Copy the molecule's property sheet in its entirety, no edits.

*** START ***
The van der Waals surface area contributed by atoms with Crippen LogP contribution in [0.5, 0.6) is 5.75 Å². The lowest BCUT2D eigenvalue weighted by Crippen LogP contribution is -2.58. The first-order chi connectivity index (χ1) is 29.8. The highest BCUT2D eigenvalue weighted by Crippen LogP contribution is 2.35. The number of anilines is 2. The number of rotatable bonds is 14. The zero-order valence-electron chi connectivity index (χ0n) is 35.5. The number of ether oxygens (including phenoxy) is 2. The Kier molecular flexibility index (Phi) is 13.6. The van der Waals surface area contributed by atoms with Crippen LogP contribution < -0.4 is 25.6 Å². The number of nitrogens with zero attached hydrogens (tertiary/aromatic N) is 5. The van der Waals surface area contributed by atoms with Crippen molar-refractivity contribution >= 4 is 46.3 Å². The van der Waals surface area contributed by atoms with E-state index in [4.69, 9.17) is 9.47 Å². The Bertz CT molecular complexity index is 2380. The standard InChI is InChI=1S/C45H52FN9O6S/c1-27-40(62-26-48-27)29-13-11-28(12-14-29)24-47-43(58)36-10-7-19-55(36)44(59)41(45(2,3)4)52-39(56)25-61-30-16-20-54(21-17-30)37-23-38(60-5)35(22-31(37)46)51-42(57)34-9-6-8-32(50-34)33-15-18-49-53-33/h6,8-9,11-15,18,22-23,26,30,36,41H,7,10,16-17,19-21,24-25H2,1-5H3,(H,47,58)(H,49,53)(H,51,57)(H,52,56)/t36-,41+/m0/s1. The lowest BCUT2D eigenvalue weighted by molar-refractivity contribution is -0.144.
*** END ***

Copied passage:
The van der Waals surface area contributed by atoms with Crippen LogP contribution in [0.5, 0.6) is 5.75 Å². The lowest BCUT2D eigenvalue weighted by Crippen LogP contribution is -2.58. The first-order chi connectivity index (χ1) is 29.8. The highest BCUT2D eigenvalue weighted by Crippen LogP contribution is 2.35. The number of anilines is 2. The number of rotatable bonds is 14. The zero-order valence-electron chi connectivity index (χ0n) is 35.5. The number of ether oxygens (including phenoxy) is 2. The Kier molecular flexibility index (Phi) is 13.6. The van der Waals surface area contributed by atoms with Crippen LogP contribution < -0.4 is 25.6 Å². The number of nitrogens with zero attached hydrogens (tertiary/aromatic N) is 5. The van der Waals surface area contributed by atoms with Crippen molar-refractivity contribution >= 4 is 46.3 Å². The van der Waals surface area contributed by atoms with E-state index in [4.69, 9.17) is 9.47 Å². The Bertz CT molecular complexity index is 2380. The standard InChI is InChI=1S/C45H52FN9O6S/c1-27-40(62-26-48-27)29-13-11-28(12-14-29)24-47-43(58)36-10-7-19-55(36)44(59)41(45(2,3)4)52-39(56)25-61-30-16-20-54(21-17-30)37-23-38(60-5)35(22-31(37)46)51-42(57)34-9-6-8-32(50-34)33-15-18-49-53-33/h6,8-9,11-15,18,22-23,26,30,36,41H,7,10,16-17,19-21,24-25H2,1-5H3,(H,47,58)(H,49,53)(H,51,57)(H,52,56)/t36-,41+/m0/s1. The lowest BCUT2D eigenvalue weighted by molar-refractivity contribution is -0.144.